Linked by Samuel J. Greear on Sun 31st Oct 2010 19:10 UTC
BSD and Darwin derivatives The 2.8.2 release of DragonFly BSD is now available, featuring significant advances in multi-processor performance based on DragonFly's signature soft token locks. It also includes many feature advancements including: pf from OpenBSD 4.2, the Wifi stack from FreeBSD and DataMapper from NetBSD (with significant enhancements). This release also marks the return of the GUI image. See the release notes for full details.
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RE[3]: The Crowd
by evilsjg on Mon 1st Nov 2010 02:01 UTC in reply to "RE[2]: The Crowd"
evilsjg
Member since:
2006-03-29

DragonFly and FreeBSD do not have binary compatibility with one another. That said, DragonFly has preserved ABI compatibility since it forked from FreeBSD, so in theory FreeBSD 4.x binaries should run on DragonFly. To my knowledge nobody has tested this in recent history (years). I cannot speak with authority on the compatibility of NetBSD and OpenBSD, but I would guess that binary compatibility does not exist. Different threading implementations makes this problematic.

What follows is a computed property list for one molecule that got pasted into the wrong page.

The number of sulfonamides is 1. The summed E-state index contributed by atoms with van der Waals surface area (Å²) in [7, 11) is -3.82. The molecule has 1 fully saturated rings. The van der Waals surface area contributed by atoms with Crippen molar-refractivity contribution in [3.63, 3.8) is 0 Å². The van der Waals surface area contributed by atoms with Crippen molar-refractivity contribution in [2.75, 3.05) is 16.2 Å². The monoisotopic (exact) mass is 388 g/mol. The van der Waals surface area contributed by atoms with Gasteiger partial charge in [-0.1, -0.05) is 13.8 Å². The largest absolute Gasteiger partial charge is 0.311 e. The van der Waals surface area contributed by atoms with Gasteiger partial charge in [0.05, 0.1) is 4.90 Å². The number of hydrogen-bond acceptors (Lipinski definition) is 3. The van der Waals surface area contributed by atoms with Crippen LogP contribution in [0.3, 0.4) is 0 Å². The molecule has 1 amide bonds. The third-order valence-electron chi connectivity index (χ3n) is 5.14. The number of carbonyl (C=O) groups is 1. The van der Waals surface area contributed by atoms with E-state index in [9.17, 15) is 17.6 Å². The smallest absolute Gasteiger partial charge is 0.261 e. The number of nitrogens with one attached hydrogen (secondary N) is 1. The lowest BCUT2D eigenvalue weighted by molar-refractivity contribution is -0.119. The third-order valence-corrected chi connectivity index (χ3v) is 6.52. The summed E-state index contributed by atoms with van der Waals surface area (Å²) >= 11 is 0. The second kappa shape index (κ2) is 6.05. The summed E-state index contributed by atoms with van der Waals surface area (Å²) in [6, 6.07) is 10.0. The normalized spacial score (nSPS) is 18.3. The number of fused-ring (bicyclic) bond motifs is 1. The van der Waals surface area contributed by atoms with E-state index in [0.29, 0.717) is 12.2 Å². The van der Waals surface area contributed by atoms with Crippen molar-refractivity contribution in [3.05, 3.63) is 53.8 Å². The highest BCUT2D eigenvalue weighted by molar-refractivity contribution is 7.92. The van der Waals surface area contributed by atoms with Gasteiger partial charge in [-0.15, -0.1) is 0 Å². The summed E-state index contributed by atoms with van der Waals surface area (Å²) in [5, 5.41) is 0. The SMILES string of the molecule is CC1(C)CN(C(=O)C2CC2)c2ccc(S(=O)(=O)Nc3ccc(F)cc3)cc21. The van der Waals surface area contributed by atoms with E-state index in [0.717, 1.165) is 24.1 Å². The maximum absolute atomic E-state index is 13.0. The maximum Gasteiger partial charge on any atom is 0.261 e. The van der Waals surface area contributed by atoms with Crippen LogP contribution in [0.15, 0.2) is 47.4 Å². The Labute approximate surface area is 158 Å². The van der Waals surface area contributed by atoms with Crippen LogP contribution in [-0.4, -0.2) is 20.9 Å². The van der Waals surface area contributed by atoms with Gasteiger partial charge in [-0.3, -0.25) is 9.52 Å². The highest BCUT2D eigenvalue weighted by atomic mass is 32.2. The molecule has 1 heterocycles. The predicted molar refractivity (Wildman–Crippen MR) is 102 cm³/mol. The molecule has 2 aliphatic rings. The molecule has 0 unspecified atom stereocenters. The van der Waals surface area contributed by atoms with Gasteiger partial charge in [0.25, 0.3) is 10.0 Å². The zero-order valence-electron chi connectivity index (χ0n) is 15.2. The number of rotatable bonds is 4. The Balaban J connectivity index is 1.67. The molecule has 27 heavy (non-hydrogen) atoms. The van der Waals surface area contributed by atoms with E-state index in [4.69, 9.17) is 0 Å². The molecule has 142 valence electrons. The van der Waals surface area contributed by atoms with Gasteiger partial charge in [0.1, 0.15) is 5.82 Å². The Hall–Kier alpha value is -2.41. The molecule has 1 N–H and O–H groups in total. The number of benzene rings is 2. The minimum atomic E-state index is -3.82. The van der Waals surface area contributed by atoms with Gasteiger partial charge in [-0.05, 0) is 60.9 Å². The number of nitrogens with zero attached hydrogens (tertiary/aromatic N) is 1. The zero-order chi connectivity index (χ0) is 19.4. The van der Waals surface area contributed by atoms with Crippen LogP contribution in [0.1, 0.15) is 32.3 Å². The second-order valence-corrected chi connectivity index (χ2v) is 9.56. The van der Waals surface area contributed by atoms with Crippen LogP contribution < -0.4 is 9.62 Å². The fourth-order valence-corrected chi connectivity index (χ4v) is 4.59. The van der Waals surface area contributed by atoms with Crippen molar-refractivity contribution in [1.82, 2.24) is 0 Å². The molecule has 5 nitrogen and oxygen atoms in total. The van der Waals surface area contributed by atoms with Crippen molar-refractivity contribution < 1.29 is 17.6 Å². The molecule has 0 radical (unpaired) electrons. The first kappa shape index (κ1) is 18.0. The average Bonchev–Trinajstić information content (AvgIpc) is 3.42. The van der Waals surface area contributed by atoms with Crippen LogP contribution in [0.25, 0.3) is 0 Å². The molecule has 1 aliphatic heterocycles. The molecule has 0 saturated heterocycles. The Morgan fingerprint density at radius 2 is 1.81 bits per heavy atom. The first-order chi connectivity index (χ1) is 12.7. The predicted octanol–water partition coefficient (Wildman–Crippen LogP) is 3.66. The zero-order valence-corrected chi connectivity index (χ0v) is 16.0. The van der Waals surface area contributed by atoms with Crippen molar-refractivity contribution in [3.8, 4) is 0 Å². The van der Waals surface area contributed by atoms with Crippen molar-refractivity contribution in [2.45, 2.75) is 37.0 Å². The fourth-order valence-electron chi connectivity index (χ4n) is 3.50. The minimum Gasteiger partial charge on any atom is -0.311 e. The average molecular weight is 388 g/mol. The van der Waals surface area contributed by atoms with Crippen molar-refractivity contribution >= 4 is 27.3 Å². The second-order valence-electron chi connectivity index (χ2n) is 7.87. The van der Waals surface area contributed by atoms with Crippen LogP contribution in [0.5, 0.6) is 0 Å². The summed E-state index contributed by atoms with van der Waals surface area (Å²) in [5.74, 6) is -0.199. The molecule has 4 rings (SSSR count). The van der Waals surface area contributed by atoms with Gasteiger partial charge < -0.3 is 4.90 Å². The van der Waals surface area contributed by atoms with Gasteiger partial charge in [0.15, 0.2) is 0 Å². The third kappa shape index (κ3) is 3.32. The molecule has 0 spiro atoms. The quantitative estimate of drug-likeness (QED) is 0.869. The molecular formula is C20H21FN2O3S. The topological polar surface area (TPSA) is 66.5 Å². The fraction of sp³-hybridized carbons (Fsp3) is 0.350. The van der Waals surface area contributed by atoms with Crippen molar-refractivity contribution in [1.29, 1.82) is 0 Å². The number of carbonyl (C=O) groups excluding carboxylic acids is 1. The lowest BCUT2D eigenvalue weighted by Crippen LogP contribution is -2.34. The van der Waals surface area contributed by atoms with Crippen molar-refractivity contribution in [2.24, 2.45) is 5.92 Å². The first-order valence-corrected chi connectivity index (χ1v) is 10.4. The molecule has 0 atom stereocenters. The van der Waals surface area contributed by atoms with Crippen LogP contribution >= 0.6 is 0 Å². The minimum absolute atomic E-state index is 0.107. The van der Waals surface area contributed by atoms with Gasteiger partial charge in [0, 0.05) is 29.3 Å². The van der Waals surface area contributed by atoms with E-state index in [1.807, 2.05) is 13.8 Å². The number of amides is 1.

What all of the BSD's do have, however, is a Linux binary compatibility layer. This isn't an emulation layer, per-se, it is a separate system call vector. Basically this means that the BSD kernels support multiple "sets" of system calls, one set supports native programs, another supports Linux programs. There is/has been some support for other systems too, such as SVR4. This binary compatibility is complete enough to run Linux versions of Flash, Java and OpenOffice to name a few.

While there isn't cross-BSD binary compatibility, generally software ports quite easily between the different BSD's, because of their common ancestry. DragonFly, for example, uses NetBSD's pkgsrc system and a large proportion of the software within that system compiled from the outset, without any additional patches.

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